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Tuesday, 5 August 1930


Senator GUTHRIE - It cost twice as much as it should have cost.


Senator DUNN - I am not very much concerned for the moment about the time taken to build the Adelaide or its cost. The fact remains that here were Australian artisans for the first time undertaking the work of shipbuilding under the supervision of British engineers. I enlisted from Cockatoo Island in 1914, and was away for five years, but I am led to believe that during the war period from 3,000 to 4,000 men were constantly employed on the island doing effective work in fitting troopships, and in general engineering construction. As time went on the Moonbah was built. It was subsequently acquired by a private firm, and is now used as a coal hulk in Port Philip. A large ocean-going coal tender called the Biloela was also built for the Navy, and is a very fine type of vessel; but the crowning effort of Cockatoo Island was its successful construction and launching of the Ferndale and Fordsdale, vessels which were completed during the administration of the Bruce-Page Government. They were capable of steaming eighteen knots, and of being used as auxiliary cruisers. Their guns had a very effective range. On arrival in Great Britain after their maiden voyage they were carefully examined by British naval and marine engineers, who were anxious to see what Australian workmanship was like, and Lloyd's surveyors gave an excellent report on the quality of that workmanship. After the completion of the Ferndale and Fordsdale an era of depression set in, and I well recollect, as one of the Cockatoo Island vigilance committee, the agitation that took place to secure other work for the dockyard. The officials submitted a tender for the construction of the turbo-alternators for the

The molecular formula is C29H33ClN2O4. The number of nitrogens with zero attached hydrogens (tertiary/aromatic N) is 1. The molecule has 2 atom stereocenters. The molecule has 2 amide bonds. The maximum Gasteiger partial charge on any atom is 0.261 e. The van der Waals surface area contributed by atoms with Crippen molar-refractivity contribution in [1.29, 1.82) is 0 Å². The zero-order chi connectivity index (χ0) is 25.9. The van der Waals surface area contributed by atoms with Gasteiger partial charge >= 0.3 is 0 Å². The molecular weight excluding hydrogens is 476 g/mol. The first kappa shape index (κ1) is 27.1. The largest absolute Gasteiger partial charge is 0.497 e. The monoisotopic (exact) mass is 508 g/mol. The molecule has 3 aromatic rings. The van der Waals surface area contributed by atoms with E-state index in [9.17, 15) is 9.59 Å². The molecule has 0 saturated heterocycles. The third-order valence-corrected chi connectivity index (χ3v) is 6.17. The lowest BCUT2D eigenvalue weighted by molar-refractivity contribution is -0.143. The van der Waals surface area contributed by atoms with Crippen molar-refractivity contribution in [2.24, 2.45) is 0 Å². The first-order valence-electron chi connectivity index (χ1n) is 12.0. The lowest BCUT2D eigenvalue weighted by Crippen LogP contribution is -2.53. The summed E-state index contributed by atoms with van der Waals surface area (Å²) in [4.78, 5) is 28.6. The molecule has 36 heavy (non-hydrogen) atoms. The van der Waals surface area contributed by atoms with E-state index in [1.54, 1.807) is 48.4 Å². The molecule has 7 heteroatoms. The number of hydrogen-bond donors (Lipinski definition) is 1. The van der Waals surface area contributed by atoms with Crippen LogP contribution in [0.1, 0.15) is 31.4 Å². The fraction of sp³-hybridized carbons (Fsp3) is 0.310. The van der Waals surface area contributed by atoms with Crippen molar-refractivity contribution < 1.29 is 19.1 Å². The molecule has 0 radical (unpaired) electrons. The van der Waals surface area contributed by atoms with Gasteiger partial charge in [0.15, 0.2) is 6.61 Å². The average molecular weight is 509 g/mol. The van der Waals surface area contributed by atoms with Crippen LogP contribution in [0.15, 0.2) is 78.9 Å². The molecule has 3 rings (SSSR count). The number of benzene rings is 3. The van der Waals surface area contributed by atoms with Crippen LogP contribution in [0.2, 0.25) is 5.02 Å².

Bunnerong power house, which was then under construction. The Bruce-Page Government gave them every assistance to go ahead, and see if they could keep the wheels of industry turning on Cockatoo Island. The dockyard's tender for these alternators was successful, but private enterprise - I believe it was the British General Electric Company - took out an injunction against the dockyard on the ground that it was a federal institution, and, under the Federal Constitution, had do power to undertake an outside contract. When the case was heard before the High Court private enterprise succeeded, the bench holding that the Commonwealth Government had no power under the Constitution to undertake this contract. The dockyard was practically rendered idle. It covers 75 acres. The principal dock is capable of holding the longest vessels of their type in southern waters,- the Canberra and the Australia. No. 2 dock is also a fine dock There is on the island a splendid pumping plant which can pump out all the water of the big dock in two hours. It is a performance not excelled anywhere else in the world. There are splendid sliP- ways, adequately fitted with cranes, and all the necessary machinery for the building of vessels.


Senator McLachlan - Does Walsh Island do the same class of work?







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